It helps to get a sense of where you’re starting from. What’s your income today and how much are you currently saving? Remember that money that you count toward your savings rate is not just cash you set aside to spend in a year or two.

Yes, you do need to save up for a trip you want to take, or a house you want to buy in a few years. But you can’t count that toward your “money saved per year” total, because you won’t keep that cash in savings or investments for the long-term.

Money you save to spend within the next 1 to 5 years is important – but it’s more like glorified spending rather than true saving for goals like financial independence.

Savings and investments that count toward your savings rate include funds that you will keep invested for the next 10, 20, even 30 years. This probably includes things like:

  • Your retirement plans (either from your employer, like a 401(k), or ones you open on your own, like IRAs)
  • Health savings accounts
  • Non-retirement accounts, like individual or joint brokerages

So, for example, if you earn $100,000 and you save $10,000 annually to your 401(k), put $1,000 into your HSA every year, and max out your Roth IRA at $6,000, then your total savings is $17,000 – or 17% of your income.

Once you determine your current savings rate, you can begin the 3-step process to increase it up to 30-40%.

Step 1: Set Your Savings Rate Target

Obviously, we’ve been talking a lot about the 30-40% range and that’s where I suggest you start. Regardless of the specific amount you choose, keep it in percent format.

This is a good way to guard against lifestyle creep. If your income goes up and your goal is to save a percentage of what you earn, then your savings go up automatically.

Similarly, if your income goes down, then your savings goal will automatically stay in sync with that (and not leave you reaching for an over-sized goal that will stress you out).

Step 2: Design Your Savings System

When it comes to meeting my own savings rate goals, I rely heavily on a system. My wife and I automate contributions to our accounts as much as possible.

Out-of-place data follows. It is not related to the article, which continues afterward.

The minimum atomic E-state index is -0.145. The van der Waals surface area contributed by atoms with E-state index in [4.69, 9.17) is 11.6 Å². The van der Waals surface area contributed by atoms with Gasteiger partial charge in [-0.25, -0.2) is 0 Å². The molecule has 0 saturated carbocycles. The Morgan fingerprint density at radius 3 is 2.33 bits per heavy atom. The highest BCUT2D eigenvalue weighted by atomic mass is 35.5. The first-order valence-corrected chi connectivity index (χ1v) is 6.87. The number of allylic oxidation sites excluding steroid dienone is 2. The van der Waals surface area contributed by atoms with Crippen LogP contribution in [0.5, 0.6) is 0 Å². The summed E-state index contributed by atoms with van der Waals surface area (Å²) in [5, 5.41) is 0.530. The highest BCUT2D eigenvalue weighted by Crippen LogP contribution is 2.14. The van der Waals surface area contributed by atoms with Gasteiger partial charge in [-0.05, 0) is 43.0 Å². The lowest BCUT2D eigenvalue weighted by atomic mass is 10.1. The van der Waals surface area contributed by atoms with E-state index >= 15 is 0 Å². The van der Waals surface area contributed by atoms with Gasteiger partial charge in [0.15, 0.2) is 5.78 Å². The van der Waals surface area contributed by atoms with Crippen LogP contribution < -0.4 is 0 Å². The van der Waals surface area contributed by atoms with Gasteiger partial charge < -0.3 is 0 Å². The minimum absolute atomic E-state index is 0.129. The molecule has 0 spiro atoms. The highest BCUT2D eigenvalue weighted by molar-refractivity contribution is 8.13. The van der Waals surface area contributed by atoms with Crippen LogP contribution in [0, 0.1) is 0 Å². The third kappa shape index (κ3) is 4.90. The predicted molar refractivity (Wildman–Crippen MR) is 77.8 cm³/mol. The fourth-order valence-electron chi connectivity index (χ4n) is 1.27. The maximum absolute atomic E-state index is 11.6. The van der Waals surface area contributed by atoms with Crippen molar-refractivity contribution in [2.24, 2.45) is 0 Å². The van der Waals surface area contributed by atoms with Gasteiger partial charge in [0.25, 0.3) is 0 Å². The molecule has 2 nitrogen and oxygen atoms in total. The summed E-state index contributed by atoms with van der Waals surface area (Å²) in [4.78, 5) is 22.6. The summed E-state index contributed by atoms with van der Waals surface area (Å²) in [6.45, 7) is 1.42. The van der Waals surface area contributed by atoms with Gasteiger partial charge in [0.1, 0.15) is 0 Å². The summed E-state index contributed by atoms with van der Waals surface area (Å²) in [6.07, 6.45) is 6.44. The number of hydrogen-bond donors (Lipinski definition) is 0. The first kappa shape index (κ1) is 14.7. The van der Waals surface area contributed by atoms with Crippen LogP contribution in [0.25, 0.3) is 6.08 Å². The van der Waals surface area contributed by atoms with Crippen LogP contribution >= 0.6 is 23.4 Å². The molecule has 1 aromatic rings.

Here’s how you can do the same:

1. Give your money a job

Money doesn’t just hang around in our bank account. As soon as we have “extra” cash, that money gets moved to the appropriate location because it has a purpose – it’s helping us get to long-term financial freedom, for example, or to access short- or mid-term investment opportunities.

“Extra” cash is anything over and beyond what you need for emergency savings, monthly expenses, and short-term goals.

2. Know your savings vehicles

Once you know the purpose for your money, it’s much easier to match it to the right account that aligns with that purpose.

Appropriate vehicles might include retirement accounts (through work and things you can open on your own like IRAs or HSAs) and brokerage accounts.

Within those accounts, you can adjust the portfolio of invested funds to be more aggressive (for long-term investments) or much more conservative (for shorter-term investments).

3. Divvy up your cash

Once you determine your savings rate, determine how many dollars per month need to go to which accounts you’re going to use to help you meet your goals.

Set up automated contributions so you remove the need to make that decision to save each month; it just happens.

The more you can take yourself out of the process – meaning, the less decisions you make about where money goes, how much you transfer, and when you make those contributions – the easier it will be to stick to your plan over time.

You’ll have to revisit this piece of the plan quarterly or annually to ensure those dollar amounts add up to a total amount that corresponds to your set savings rate target.